The weather we traditionally associate with Christmas, thick snow, features in a number of stories, marooning the house party, as in Victor Gunn’s Death in December, and allowing Chief Inspector Bill “Ironsides” Cromwell and his sidekick, Johnny Lister, to solve the mystery without the suspects having the opportunity to make good their escape.  In one story we encounter a group of malicious carol singers who commit a dastardly crime but their elderly victim has the foresight to hang her most valuable jewels on the boughs of her Christmas tree. As you would expect, a couple of stories feature Father Christmas, the interchange of costumes in one story giving the felon the opportunity to commit his crime.

Ghosts are also associated with Christmas and seasonal spectres make appearances in a number of stories. Perhaps the best story in the collection is Fergus Hume’s The Ghost’s Touch in which the narrator spends the holiday season in a haunted house. Inevitably, the ghost makes an appearance but not all is as it seems and the ghost is a means to divert the direction of an inheritance. What the story lacks in subtlety of plot it more than makes up for in atmosphere and tension.

Another of my favourites is Mr Cork’s Secret by Macdonald Hastings, perhaps because it has an insurance-related theme and it demonstrates that those of us who worked in the industry may have enjoyed a good lifestyle but we were never off duty. Mr Cork is an underwriter and is following up on a theft of some jewels that his office had underwritten. Inevitably, there is a corpse involved and the finely attuned grey cells of Cork eventually get to the bottom of the mystery. One of the unusual features of the story was that it was originally a competition piece and Hastings held back some vital revelations as a challenge for his readership. Edwards prints the story as it originally appeared but at the back of the book provides the missing information together with the winner’s suggestions. A nice touch.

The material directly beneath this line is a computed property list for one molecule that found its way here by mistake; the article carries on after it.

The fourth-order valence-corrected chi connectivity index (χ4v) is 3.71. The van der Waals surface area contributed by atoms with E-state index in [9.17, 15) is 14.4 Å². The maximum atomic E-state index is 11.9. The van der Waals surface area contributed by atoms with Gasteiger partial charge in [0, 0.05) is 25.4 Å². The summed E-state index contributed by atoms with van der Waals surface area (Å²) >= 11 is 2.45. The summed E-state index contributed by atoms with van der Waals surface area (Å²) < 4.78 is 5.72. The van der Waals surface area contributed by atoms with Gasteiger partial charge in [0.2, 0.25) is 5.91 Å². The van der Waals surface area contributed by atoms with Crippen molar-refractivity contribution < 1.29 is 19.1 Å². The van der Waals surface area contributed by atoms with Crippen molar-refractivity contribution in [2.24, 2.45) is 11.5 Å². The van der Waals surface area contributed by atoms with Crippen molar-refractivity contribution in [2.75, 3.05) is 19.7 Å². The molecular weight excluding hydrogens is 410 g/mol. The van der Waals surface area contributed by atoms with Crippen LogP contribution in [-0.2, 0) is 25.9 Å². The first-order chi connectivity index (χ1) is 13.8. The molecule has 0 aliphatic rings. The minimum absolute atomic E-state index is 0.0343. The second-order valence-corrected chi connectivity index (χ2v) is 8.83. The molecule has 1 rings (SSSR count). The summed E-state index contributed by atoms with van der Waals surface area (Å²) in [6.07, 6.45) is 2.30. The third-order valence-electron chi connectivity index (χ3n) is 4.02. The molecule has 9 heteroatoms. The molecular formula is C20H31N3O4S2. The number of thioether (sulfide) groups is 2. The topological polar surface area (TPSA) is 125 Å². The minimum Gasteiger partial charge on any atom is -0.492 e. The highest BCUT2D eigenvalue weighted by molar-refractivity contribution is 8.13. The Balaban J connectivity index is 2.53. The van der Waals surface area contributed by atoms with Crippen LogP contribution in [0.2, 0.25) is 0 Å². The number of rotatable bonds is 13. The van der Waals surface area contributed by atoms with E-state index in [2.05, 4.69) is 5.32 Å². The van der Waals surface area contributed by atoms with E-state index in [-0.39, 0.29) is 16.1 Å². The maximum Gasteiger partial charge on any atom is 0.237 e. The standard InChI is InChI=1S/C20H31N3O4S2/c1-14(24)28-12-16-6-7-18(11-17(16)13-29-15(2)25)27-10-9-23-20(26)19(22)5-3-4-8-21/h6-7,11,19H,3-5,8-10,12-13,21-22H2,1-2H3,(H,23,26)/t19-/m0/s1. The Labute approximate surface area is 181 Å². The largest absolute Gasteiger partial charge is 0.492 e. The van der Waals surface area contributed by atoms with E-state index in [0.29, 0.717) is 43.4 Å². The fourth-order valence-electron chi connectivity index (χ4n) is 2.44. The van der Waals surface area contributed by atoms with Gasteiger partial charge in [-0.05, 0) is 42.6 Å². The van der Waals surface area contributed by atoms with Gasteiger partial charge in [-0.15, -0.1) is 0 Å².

On the whole, I found this collection less satisfying than others from the same stable, perhaps because the Christmas theme, although offering a range of possibilities, ultimately is a bit restrictive. Writing Christmas stories is more of a money-spinning exercise than anything else and perhaps as a consequence the quality of the writing it engenders is more variable. But, as always, there is enough to keep you interested and entertained.

Whether it has made me anticipate Christmas more keenly is another story!

There Ain’t ‘Alf Some Clever Bastards – Part Eighty Six

Hans Lippershey (1570 – 1619)

Twinkle, twinkle, little star/ How I wonder what you are” goes the nursery rhyme. There is something mystifying and deeply captivating about the celestial bodies that sparkle and shine above our heads at night-time and from time immemorial Homo sapiens has wanted to get to know them better. Today, of course, we can get a better view of them from terra firma by using a telescope. But who invented this very useful scientific instrument?